Dorothy Salisbury Davis Surveys The Mystery Field For Women in 1959

In October 1959, Dorothy Salisbury Davis was interviewed by Marilyn Mercer for the New York Herald-Tribune (a piece that was syndicated to many newspapers, including the Montreal Gazette — notable because Davis’s husband Harry was born and raised in the city.) The profile coincided with the paperback publication of A Gentleman Called , but is chiefly of interest because Davis discusses the state of the genre at the time, and zeroes in on the differences — in taste and in marketing — of crime novels largely read by women versus those largely read by men.

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A MYSTERY OF MANNERS

HTNS Service, October 26, 1959

By Marilyn Mercer

Women, as anyone who has ever set foot in a lending library knows, are great readers of mysteries.

This is not because they have a secret fascination with violence. It is, according to one expert, because detective fiction, at least the kind that women like, is the last fictional stronghold of gracious living and elegant manners.* Women read it to escape into a world of the past, and if there are a few corpses littering the vicarage garden, nobody notices much.

Dorothy Salisbury Davis, a veteran mystery writer and past president of the Mystery Writers of America, was inveigled recently into a discussion of the mystery reading habits of her own sex.

“Women,” she said, “find in what I call the ‘mystery of manners’ what they once found in romantic novels — the kind of world that hardly exists anymore. Someone I like once said to Ruth Fenisong, ‘I like to read your stories because they have servants in them.’ That about sums it up.”

Mrs. Davis pointed out that mystery readers divide pretty evenly by sex. Women almost universally prefer the polite society murders they find in hard covers in lending libraries: men favor the hard-boiled paperbacks that they find on the newsstands.

“Men,” she said, “seem to find excitement in a sequence of violent action. Whereas women like the read about gentlemen, which they don’t find in paperback fiction and possibly not in real life either.”

Mrs. Davis pointed out that in the paperback field, except for Agatha Christie, men have it all over women. But women hold their own in the hard cover field, in which three of the major editors are also women.** “Most literate mysteries,” said Mrs. Davis, “are written by Englishmen or women.”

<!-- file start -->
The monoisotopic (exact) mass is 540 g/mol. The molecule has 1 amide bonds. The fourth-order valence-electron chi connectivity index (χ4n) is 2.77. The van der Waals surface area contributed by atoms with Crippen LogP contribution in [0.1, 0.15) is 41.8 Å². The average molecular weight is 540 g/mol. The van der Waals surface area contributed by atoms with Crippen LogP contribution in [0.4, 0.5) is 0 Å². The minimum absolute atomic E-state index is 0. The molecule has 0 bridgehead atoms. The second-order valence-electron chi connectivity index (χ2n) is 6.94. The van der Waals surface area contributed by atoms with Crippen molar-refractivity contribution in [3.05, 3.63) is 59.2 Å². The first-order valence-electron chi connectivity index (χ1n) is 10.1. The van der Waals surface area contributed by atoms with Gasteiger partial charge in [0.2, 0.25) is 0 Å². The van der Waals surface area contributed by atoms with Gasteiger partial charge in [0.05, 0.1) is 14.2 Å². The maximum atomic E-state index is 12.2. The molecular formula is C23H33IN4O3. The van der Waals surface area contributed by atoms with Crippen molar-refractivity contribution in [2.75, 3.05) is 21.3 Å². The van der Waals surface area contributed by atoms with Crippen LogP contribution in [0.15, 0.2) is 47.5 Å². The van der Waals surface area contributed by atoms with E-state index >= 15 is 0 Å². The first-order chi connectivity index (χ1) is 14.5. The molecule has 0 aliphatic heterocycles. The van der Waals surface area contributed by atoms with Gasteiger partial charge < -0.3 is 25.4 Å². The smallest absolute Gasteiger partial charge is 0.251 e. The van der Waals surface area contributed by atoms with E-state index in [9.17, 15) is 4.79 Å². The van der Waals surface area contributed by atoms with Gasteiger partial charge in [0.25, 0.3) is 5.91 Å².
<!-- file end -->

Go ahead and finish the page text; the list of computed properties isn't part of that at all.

A category of mystery that’s become popular recently is the suspense story. This sort of book often has a fragile and beautiful heroine who is pursued, persecuted, or otherwise put upon by unknown forces. The question isn’t who killed her, but who’s going to and why. Women eat this sort of thing up.

“This is simply a revival,” said Mrs. Davis, “of the old-fashioned damsel in distress, or ‘had I but known’ novel that Mary Roberts Rineheart, Mabel Seelye, and Mignon G. Eberhart did so well in the early ’20s. Except now it always has some sort of psychiatric twist. It’s been revived, I think, because women once again want to be feminine. They like to identify with these heroines. We have passed the height of aggressiveness that followed enfranchisement.”

The psychological detective novel, Mrs. Davis feels, is a direct result of improved police methods. In real life the professionals have it all over the amateurs: Sherlock Holmes wouldn’t stand a chance “and so we retreat into psychology and suspense.”

The realistic police story is mostly the province of male writers but, said Mrs. Davis, “women writers can do a great deal without ever having set foot in a police station.”

She recalls her own attempt at researching police work. “I got everything right”, she said, “except that all through the book, I called one character a sergeant of detectives. There just isn’t any such thing. However, nobody called me on it. My colleagues observed professional courtesy, and policemen are willing to make allowances.”

*ed. Apparently Ms. Mercer didn’t bother to survey women who couldn’t get enough of serial killers and gory bloodshed. Granted, that market developed in earnest a couple of decades later, but still.

*the three editors were: Lee Wright at Simon & Schuster (and later, Random House); Joan Kahn at Harper & Row; and Isabelle Taylor at Doubleday/Crime Club.